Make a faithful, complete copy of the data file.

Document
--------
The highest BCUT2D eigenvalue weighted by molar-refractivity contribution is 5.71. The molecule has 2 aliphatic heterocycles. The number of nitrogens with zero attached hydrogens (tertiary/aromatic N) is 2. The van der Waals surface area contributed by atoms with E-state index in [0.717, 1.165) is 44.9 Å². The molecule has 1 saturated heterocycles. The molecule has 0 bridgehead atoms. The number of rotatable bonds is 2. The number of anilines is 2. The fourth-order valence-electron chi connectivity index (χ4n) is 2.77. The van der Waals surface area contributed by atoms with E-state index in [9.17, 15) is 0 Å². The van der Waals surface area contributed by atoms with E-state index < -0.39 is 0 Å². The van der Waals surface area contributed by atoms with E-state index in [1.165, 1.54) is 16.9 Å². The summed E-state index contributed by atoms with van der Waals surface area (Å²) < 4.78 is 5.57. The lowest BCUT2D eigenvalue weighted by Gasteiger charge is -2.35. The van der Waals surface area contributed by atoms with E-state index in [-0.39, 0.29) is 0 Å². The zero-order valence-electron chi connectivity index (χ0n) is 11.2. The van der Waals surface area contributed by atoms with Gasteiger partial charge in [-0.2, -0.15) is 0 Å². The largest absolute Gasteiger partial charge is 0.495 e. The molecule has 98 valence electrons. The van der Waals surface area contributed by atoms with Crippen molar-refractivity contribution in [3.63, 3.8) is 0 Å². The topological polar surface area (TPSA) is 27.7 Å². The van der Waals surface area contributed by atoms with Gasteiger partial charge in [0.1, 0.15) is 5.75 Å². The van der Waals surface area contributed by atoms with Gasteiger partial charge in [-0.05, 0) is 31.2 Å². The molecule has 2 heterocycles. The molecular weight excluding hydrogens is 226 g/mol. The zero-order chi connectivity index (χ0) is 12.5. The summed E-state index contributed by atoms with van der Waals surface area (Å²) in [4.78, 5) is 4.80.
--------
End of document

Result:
The highest BCUT2D eigenvalue weighted by molar-refractivity contribution is 5.71. The molecule has 2 aliphatic heterocycles. The number of nitrogens with zero attached hydrogens (tertiary/aromatic N) is 2. The van der Waals surface area contributed by atoms with E-state index in [0.717, 1.165) is 44.9 Å². The molecule has 1 saturated heterocycles. The molecule has 0 bridgehead atoms. The number of rotatable bonds is 2. The number of anilines is 2. The fourth-order valence-electron chi connectivity index (χ4n) is 2.77. The van der Waals surface area contributed by atoms with E-state index in [9.17, 15) is 0 Å². The van der Waals surface area contributed by atoms with E-state index < -0.39 is 0 Å². The van der Waals surface area contributed by atoms with E-state index in [1.165, 1.54) is 16.9 Å². The summed E-state index contributed by atoms with van der Waals surface area (Å²) < 4.78 is 5.57. The lowest BCUT2D eigenvalue weighted by Gasteiger charge is -2.35. The van der Waals surface area contributed by atoms with E-state index in [-0.39, 0.29) is 0 Å². The zero-order valence-electron chi connectivity index (χ0n) is 11.2. The van der Waals surface area contributed by atoms with Gasteiger partial charge in [-0.2, -0.15) is 0 Å². The largest absolute Gasteiger partial charge is 0.495 e. The molecule has 98 valence electrons. The van der Waals surface area contributed by atoms with Crippen molar-refractivity contribution in [3.63, 3.8) is 0 Å². The topological polar surface area (TPSA) is 27.7 Å². The van der Waals surface area contributed by atoms with Gasteiger partial charge in [0.1, 0.15) is 5.75 Å². The van der Waals surface area contributed by atoms with Gasteiger partial charge in [-0.05, 0) is 31.2 Å². The molecule has 2 heterocycles. The molecular weight excluding hydrogens is 226 g/mol. The zero-order chi connectivity index (χ0) is 12.5. The summed E-state index contributed by atoms with van der Waals surface area (Å²) in [4.78, 5) is 4.80.